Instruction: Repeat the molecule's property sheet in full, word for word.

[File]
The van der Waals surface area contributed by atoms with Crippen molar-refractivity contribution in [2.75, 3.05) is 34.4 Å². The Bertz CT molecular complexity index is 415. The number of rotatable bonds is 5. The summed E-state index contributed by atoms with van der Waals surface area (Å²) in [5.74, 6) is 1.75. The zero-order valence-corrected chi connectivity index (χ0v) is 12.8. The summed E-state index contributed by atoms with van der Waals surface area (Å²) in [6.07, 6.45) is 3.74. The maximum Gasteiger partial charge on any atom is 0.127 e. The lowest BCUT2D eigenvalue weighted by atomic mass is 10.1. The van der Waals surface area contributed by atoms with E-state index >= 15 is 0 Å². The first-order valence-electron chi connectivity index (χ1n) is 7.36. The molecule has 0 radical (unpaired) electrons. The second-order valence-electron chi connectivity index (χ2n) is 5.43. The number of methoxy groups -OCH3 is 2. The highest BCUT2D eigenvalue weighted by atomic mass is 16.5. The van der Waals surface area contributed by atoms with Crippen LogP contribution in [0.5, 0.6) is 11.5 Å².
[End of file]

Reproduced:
The van der Waals surface area contributed by atoms with Crippen molar-refractivity contribution in [2.75, 3.05) is 34.4 Å². The Bertz CT molecular complexity index is 415. The number of rotatable bonds is 5. The summed E-state index contributed by atoms with van der Waals surface area (Å²) in [5.74, 6) is 1.75. The zero-order valence-corrected chi connectivity index (χ0v) is 12.8. The summed E-state index contributed by atoms with van der Waals surface area (Å²) in [6.07, 6.45) is 3.74. The maximum Gasteiger partial charge on any atom is 0.127 e. The lowest BCUT2D eigenvalue weighted by atomic mass is 10.1. The van der Waals surface area contributed by atoms with E-state index >= 15 is 0 Å². The first-order valence-electron chi connectivity index (χ1n) is 7.36. The molecule has 0 radical (unpaired) electrons. The second-order valence-electron chi connectivity index (χ2n) is 5.43. The number of methoxy groups -OCH3 is 2. The highest BCUT2D eigenvalue weighted by atomic mass is 16.5. The van der Waals surface area contributed by atoms with Crippen LogP contribution in [0.5, 0.6) is 11.5 Å².